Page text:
A colleague of mine, by profession a doctor and by hobby a folksinger, often entertained her baby during pregnancy by singing folk songs. She noticed the baby kicked a lot when she hit the low notes, so she would deliberately invent more low notes. Mother and baby were having a relationship, no doubt of that, but it was not the one she assumed. Clarification came about three years after birth when the baby boy finally had words to explain that he was kicking because he did not like hearing those low notes!
Consider the heretofore “secret” life of twins. With the help of ultrasound, we have learned some of the unforeseen dimensions of their intimate life with each other. In 1996, perinatologist Birgit Arabin and colleagues in the Netherlands discovered just how, when, and where twins first touched each other. By systematically observing twenty-five sets of twins at weekly intervals, they found first touches and reactions at seven weeks from conception. Brief contacts of less than three seconds went to an arm, leg, head, or torso. Initial approaches were slow but became faster with practice. Over the next three weeks touch became longer and more complex between their bodies and extremities. In another week came contacts initiated by sucking movements—all this development in a window of twenty-seven days. Arabin watched as lips met lips and recognized it as a kiss.
Experts around the world who have an opportunity to observe lots of twins report seeing them hitting and kicking each other; some were “boxing,” trading blows back and forth with a pause between. Alessandra Piontelli in Milan has written in painstaking detail about her ultrasound observations of a series of singletons and twins beginning in 1987. Her purpose was to see if there was a continuum of human behavior between the prenatal period and infancy—something she proved with great success in a series of publications. Starting about halfway through gestation, she concentrated on monthly hour-long recording sessions and after birth followed the babies annually for several years. She discovered a hidden world of complex fetal behavior clearly revealing a variety of personalities and relationships previously unknown in psychology.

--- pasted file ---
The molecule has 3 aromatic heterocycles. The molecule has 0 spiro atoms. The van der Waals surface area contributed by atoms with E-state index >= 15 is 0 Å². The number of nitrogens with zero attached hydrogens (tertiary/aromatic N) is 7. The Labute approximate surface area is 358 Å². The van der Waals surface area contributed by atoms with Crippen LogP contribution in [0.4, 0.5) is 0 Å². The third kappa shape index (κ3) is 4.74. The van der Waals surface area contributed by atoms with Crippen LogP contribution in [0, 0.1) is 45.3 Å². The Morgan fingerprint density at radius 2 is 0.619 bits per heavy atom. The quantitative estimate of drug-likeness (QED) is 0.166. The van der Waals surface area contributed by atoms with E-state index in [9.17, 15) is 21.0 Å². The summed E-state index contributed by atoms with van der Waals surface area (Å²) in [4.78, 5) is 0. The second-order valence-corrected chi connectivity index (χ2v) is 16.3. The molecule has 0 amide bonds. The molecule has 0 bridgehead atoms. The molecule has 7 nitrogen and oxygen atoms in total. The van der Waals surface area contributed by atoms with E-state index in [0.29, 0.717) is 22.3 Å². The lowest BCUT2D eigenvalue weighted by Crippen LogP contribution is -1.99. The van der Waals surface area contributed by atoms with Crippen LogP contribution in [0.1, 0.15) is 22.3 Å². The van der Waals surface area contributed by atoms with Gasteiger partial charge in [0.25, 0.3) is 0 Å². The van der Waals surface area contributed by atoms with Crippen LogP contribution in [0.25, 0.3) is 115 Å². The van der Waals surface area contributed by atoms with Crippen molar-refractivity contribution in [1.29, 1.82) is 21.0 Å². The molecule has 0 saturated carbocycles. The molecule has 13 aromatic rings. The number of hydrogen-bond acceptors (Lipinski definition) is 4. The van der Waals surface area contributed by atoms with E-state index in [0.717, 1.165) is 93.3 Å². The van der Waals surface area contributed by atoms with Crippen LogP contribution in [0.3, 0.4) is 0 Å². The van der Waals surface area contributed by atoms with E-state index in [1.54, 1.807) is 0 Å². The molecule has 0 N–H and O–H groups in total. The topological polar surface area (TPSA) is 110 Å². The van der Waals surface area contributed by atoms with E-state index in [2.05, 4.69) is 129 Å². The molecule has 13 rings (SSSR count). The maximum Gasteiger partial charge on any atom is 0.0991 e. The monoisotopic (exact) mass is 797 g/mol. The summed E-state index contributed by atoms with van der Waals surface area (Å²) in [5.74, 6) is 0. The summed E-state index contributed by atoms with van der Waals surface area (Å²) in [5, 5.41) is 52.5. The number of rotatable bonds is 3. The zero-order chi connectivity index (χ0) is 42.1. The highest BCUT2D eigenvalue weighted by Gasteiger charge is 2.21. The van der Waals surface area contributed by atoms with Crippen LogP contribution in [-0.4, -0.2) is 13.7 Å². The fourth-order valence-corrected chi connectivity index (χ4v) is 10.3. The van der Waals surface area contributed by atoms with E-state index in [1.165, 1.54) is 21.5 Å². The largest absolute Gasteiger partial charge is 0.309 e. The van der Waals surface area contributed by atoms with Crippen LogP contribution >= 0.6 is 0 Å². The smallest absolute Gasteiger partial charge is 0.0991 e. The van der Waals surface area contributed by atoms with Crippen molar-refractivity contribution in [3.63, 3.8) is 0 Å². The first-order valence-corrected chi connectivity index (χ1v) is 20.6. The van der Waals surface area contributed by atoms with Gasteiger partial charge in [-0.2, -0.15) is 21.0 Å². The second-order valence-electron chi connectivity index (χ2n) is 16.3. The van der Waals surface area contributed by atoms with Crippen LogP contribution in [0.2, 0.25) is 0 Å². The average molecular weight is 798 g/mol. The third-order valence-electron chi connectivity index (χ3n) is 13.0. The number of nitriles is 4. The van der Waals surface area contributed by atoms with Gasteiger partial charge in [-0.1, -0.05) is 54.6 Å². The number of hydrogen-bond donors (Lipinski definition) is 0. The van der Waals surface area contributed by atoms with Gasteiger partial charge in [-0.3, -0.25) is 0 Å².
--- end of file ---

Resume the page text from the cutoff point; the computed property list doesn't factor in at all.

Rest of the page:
Twins Marisa and Beatrice hit each other in the womb and continued to do so after birth! Celia and Mark also had a conflicted relationship. Celia was so much in motion that both parents said, “Let’s hope she will calm down after birth.” Her brother, more restless than active, kept turning and folding his legs tightly while screening his face with his hands. He responded to any stimulation coming from his sister by turning away and burying his face deeply inside a distant corner of the placenta. If she persisted in trying to make contact with him using rather gentle motions of her feet and hands, he responded by violently kicking back. She instantly withdrew as if frightened by his strength. At birth, Mark’s mother described his facial expression saying “his forehead is permanently corrugated; somehow he looks permanently tired and old.” At three months of age, when Celia tried to touch him, he always reacted by turning away. At eight months, he was still pushing away his sister’s advances, and mother testified he “often knocked her out!” I cannot think of a more obvious example of the organic relationship between motion and emotion.